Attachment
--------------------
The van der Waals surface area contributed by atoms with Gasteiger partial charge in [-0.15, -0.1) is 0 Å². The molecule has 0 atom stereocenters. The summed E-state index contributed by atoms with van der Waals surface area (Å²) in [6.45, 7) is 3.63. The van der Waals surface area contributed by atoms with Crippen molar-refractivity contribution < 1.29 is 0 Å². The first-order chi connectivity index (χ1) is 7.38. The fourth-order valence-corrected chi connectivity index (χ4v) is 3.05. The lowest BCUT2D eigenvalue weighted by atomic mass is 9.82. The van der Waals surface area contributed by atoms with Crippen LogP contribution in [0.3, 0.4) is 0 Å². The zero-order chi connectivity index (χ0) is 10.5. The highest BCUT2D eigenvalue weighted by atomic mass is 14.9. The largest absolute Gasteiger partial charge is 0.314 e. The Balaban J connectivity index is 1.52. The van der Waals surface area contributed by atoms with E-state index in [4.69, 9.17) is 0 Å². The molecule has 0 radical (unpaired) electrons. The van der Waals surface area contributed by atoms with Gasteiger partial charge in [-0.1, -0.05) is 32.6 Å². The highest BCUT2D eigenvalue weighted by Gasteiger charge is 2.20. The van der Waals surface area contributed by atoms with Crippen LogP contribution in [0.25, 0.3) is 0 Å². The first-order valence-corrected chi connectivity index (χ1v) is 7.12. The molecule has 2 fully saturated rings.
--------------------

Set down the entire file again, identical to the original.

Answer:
The van der Waals surface area contributed by atoms with Gasteiger partial charge in [-0.15, -0.1) is 0 Å². The molecule has 0 atom stereocenters. The summed E-state index contributed by atoms with van der Waals surface area (Å²) in [6.45, 7) is 3.63. The van der Waals surface area contributed by atoms with Crippen molar-refractivity contribution < 1.29 is 0 Å². The first-order chi connectivity index (χ1) is 7.38. The fourth-order valence-corrected chi connectivity index (χ4v) is 3.05. The lowest BCUT2D eigenvalue weighted by atomic mass is 9.82. The van der Waals surface area contributed by atoms with Crippen LogP contribution in [0.3, 0.4) is 0 Å². The zero-order chi connectivity index (χ0) is 10.5. The highest BCUT2D eigenvalue weighted by atomic mass is 14.9. The largest absolute Gasteiger partial charge is 0.314 e. The Balaban J connectivity index is 1.52. The van der Waals surface area contributed by atoms with E-state index in [4.69, 9.17) is 0 Å². The molecule has 0 radical (unpaired) electrons. The van der Waals surface area contributed by atoms with Gasteiger partial charge in [-0.1, -0.05) is 32.6 Å². The highest BCUT2D eigenvalue weighted by Gasteiger charge is 2.20. The van der Waals surface area contributed by atoms with Crippen LogP contribution in [0.25, 0.3) is 0 Å². The first-order valence-corrected chi connectivity index (χ1v) is 7.12. The molecule has 2 fully saturated rings.